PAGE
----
Skis & Spurs

Skijoring takes the stage in Red Lodge in mud, snow, ice

Brittany Riggleman, of Bozeman, falls from her horse Sunday during the National Finals Skijoring. (Enterprise photos by Nate Howard)

Skier Sean Alexander, of Calgary, Alberta, competes in the long jump, the final event of the National Skijoring Race in Red Lodge, Sunday.

Fiona Alverson, 12, of Livingston, holds her champion belt buckle during the awards ceremony Sunday. Alverson won the Pee Wee Division as a rider with a combined time of 69.7 seconds.

The Alverson sisters, Fiona, 12, riding, and Phoebe, 10, skiing, race Sunday.

Skiers and cowboys and cowgirls pair up to compete in the team sport of skijoring, Sunday in Red Lodge.

Phoebe Alverson, 10, is all smile just after earning a first place time as a skier on Sunday at the National Skijoring Race in Red Lodge.

 
By Nate Howard
Enterprise Staff Writer

If you’re thinking skijoring isn’t serious, you haven’t been to the National Finals Skijoring Races at the Red Lodge Fairgrounds.

The event has grown since its beginning in 1980. Nearly 100 teams in three divisions competed this year and more than 1,000 spectators gathered for the Saturday and Sunday events.

While the “National Finals” title is somewhat tongue-in-cheek, the Red Lodge event is sanctioned by Skijoring America and is one of a dozen national competitions that serious competitors will not miss.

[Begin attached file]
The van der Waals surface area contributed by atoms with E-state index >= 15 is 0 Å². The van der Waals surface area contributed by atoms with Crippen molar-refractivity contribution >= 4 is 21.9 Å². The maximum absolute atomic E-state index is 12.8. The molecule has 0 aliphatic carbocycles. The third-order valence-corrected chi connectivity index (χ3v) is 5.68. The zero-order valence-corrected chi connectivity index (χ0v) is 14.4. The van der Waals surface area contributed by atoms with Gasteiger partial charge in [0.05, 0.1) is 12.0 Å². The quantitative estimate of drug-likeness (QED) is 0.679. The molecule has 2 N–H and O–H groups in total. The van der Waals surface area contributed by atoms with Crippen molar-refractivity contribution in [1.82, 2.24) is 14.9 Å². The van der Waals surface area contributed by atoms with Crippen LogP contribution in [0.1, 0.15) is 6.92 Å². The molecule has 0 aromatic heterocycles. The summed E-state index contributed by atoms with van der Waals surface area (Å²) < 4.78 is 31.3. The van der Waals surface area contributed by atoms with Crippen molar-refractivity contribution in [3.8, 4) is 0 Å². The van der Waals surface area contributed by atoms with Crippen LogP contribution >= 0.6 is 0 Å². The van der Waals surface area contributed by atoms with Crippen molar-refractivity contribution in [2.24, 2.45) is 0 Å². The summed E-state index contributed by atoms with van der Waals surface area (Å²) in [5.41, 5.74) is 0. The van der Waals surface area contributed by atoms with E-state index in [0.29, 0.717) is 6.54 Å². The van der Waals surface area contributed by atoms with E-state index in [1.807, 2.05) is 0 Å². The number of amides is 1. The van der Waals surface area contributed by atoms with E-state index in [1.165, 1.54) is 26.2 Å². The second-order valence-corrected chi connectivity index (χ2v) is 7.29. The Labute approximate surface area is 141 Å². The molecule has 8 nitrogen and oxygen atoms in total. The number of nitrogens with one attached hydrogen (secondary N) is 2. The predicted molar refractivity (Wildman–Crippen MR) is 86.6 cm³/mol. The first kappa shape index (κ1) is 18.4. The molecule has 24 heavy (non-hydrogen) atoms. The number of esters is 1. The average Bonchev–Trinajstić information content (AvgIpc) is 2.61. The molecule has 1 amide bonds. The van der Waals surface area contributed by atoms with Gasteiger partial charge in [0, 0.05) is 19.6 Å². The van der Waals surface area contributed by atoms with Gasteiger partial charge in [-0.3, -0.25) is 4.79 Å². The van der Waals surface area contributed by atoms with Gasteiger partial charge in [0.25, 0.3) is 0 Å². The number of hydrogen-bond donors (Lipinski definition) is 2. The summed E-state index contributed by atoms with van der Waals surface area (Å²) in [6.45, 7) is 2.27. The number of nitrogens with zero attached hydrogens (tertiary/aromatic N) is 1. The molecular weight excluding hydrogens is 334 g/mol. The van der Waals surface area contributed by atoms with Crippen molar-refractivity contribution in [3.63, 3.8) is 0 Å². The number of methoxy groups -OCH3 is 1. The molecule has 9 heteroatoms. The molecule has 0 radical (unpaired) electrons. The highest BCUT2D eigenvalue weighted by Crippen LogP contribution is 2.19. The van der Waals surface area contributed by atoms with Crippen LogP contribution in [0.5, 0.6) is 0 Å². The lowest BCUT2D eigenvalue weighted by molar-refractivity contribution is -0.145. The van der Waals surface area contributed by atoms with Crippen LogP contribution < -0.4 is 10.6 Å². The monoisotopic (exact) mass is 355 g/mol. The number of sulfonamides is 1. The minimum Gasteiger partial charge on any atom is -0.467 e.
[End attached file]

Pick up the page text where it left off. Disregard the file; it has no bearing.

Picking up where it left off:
Skijoring involves a bond between rider, skier and horse as they apply their skills in mud, snow and ice.

Rope handling is considered just as important as the skiing and horse riding talents.

Skijoring is based on a Scandinavian military tradition. A team made of a rider and skier navigate a 700-plus-foot course, with the horse and rider taking a track to the inside of the course while the skier in tow skis 20-some slalom gates and four jumps in hopes of completing two fast, clean runs.

Riders push their horse as fast as they can go making two turns on slick ground.

The course in Red Lodge featured four jumps and a slalom course for the skier, involving two turns on slick ground. The sport is not without its risks. On Sunday alone, an ambulance entered the track three times and one horse fell. Fortunately, there were no major injuries to riders or horses. Two contestants from Livingston proved their talent with a first-place award going to rider, Fiona Alverson, 12, in the Pee Wee division. Her sister, Phoebe Alverson, 10, earned a first place time on Sunday but lost the rope on the Saturday event, setting her score back. Phoebe said her favorite part of the event is the jumps. Dennis Alverson, the sisters’ father, said he started the girls on horseback when they were 2 years old. Alverson said the event is a great community for the girls. “There’s many women riders and they’ve taken the girls under their wings,” he said. Winners receive a belt buckle made by Montana Silversmiths, one of many sponsors of the event, as well as cash prizes. Here is a list of the winners:

Open Division:

Richard Weber, rider, and Tyler Smedsrud, skier, both of Ridgway, Colorado, with a combined time (two runs) of 36.0600. The cash prize was $2,753.

Sport Division:

Kevin Frueh, rider, of Belgrade, and skier Glen Hutchinson, of Big Sky, with a time of 39.7700. The cash prize was $1,927.

Novice Division:

Kayla Seaman, rider, of Kalispell, and skier Brinton Barry, of Bozeman, with a time of 43.5000. The cash prize was $825.